|via Mother Earth News|
Carl is of half Cherokee, half Scotch-Irish ancestry and was born in the family’s original farmhouse about a half-mile from his current home. His father had moved the family west, where they acquired land and set up farming on the High Plains. Carl spent his childhood on this homestead, and the family lived through the 1930s Dust Bowl years, staying to survive the ordeal rather than leaving as many did at that time in our history.The Globe and Mail today has an interesting story about the traditional remedies and how they are not always what they seem:
As a youth, Carl began to seek out his Cherokee roots, exploring the knowledge of his own ancestors and of Native American traditions in general, by learning from his grandfather. Much of this quest centered on the ceremonies surrounding planting, harvesting, and honoring seeds. Carl went on to earn a degree in Agricultural Education, and later in his adult years worked with the Cooperative Extension Service. He also spent several years serving with the Kansas Highway Patrol. Carl continued working the farm, along with his wife Karen, and they raised a family.
In the course of growing some of the older corn varieties still being farmed at that time, Carl began noticing ancestral types of corn re-appearing in his crops. As he isolated these, he found many of the variants to match up with traditional corns that had been lost to many of the Native tribes – particularly those peoples who had been relocated during the 1800s to what is now Oklahoma. Thus, he was able to re-introduce specific corn types to the elders of those tribes, and this helped their people in reclaiming their cultural identities. The corn is, to them, literally the same as their blood line, their language, and their sense of who they are.
...when scientists from the University of Guelph scoured the DNA in a number of herbal products, they found that many times the labels on the merchandise didn’t accurately reflect what was in the container.About a third of the products tested had products substituted. That is a hell of a lot of fraud. And the manufacturers of herbal supplements have successfully fought against actual testing of the contents of these substances. But this is outright consumer fraud. Even without requiring some kind of proof to back up claims made about results from use, at the very least can't we have the actual product in the bottle?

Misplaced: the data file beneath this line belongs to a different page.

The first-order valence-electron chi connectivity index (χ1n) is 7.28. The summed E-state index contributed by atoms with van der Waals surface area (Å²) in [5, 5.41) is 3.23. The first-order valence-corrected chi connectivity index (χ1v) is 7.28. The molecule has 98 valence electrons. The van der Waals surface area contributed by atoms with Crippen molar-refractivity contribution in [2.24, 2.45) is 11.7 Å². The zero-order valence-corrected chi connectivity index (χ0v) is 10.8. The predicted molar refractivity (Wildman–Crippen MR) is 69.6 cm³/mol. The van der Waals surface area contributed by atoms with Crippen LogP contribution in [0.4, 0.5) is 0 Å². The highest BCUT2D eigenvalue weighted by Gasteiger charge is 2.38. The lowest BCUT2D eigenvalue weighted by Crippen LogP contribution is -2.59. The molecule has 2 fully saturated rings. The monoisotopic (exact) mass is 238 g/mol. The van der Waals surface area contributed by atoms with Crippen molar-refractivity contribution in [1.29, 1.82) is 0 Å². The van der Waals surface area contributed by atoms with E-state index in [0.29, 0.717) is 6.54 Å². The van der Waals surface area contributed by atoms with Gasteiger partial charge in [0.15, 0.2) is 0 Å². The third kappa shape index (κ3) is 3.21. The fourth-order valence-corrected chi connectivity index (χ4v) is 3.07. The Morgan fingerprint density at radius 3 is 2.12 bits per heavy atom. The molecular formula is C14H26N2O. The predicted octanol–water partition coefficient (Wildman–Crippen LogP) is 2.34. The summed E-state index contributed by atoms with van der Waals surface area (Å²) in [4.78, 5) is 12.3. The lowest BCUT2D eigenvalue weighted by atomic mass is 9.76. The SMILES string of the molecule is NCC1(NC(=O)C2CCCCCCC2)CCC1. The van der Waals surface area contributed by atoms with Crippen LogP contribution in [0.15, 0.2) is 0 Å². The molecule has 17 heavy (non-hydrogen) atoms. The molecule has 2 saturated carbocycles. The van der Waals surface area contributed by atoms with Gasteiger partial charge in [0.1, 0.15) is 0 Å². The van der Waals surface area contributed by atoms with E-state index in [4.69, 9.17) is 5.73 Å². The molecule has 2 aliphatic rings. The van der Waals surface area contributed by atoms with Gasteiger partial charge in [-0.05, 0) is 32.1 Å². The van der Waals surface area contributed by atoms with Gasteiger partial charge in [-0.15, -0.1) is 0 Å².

Some products contained fillers like wheat or rice that were not listed on the label. Some were contaminated with other plant species that could have caused toxicity or triggered allergic reactions. And still others contained no trace of the substance the bottle purported to contain.
“It says gingko biloba ... and we didn’t find any gingko DNA at all in the bottle,” said Steve Newmaster, an integrative biology professor at the university who was the first author on the paper.
In fact, about a third of the 44 products Newmaster and his co-authors tested were instances of what he called product substitution – alfalfa sold as gingko, for example. He said those two substances in powder form would be indistinguishable without testing.
People buying herbal products need to know they may not be getting what they are paying for – and they may be ingesting something they aren’t expecting, said Newmaster, who is also the botanical director of the Biodiversity Institute of Ontario, which is the home of the Canadian Centre for DNA Barcoding.
“Because you spend a lot of money to buy a health product, you care about your health, and then you’re not getting what you think you’re getting.”
The study is being published Friday in the journal BMC Medicine.